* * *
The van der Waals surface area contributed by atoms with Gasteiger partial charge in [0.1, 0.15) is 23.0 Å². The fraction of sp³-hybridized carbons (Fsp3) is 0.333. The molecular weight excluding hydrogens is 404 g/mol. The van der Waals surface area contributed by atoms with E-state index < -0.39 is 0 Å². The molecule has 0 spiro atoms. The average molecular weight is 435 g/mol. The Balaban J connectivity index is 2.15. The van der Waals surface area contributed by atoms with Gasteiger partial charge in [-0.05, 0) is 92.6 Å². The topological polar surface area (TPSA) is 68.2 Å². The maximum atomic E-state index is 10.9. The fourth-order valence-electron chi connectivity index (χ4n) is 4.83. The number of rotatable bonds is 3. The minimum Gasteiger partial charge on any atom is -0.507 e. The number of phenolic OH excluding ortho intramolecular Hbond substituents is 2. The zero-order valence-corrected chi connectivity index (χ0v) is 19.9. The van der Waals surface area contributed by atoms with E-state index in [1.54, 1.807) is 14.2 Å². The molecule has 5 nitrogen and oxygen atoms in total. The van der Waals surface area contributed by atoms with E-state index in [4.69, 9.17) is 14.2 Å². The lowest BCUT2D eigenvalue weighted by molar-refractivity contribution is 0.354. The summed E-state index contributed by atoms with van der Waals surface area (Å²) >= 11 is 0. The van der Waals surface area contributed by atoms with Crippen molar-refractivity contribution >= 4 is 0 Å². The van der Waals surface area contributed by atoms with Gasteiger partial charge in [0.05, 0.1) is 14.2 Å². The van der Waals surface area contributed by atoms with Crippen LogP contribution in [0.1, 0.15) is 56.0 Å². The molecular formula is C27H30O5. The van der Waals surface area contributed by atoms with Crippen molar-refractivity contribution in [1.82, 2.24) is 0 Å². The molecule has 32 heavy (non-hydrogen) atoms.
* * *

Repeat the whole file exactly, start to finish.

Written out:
The van der Waals surface area contributed by atoms with Gasteiger partial charge in [0.1, 0.15) is 23.0 Å². The fraction of sp³-hybridized carbons (Fsp3) is 0.333. The molecular weight excluding hydrogens is 404 g/mol. The van der Waals surface area contributed by atoms with E-state index < -0.39 is 0 Å². The molecule has 0 spiro atoms. The average molecular weight is 435 g/mol. The Balaban J connectivity index is 2.15. The van der Waals surface area contributed by atoms with Gasteiger partial charge in [-0.05, 0) is 92.6 Å². The topological polar surface area (TPSA) is 68.2 Å². The maximum atomic E-state index is 10.9. The fourth-order valence-electron chi connectivity index (χ4n) is 4.83. The number of rotatable bonds is 3. The minimum Gasteiger partial charge on any atom is -0.507 e. The number of phenolic OH excluding ortho intramolecular Hbond substituents is 2. The zero-order valence-corrected chi connectivity index (χ0v) is 19.9. The van der Waals surface area contributed by atoms with E-state index in [1.54, 1.807) is 14.2 Å². The molecule has 5 nitrogen and oxygen atoms in total. The van der Waals surface area contributed by atoms with E-state index in [4.69, 9.17) is 14.2 Å². The lowest BCUT2D eigenvalue weighted by molar-refractivity contribution is 0.354. The summed E-state index contributed by atoms with van der Waals surface area (Å²) >= 11 is 0. The van der Waals surface area contributed by atoms with Crippen molar-refractivity contribution >= 4 is 0 Å². The van der Waals surface area contributed by atoms with Gasteiger partial charge in [0.05, 0.1) is 14.2 Å². The van der Waals surface area contributed by atoms with Crippen LogP contribution in [0.1, 0.15) is 56.0 Å². The molecular formula is C27H30O5. The van der Waals surface area contributed by atoms with Crippen molar-refractivity contribution in [1.82, 2.24) is 0 Å². The molecule has 32 heavy (non-hydrogen) atoms.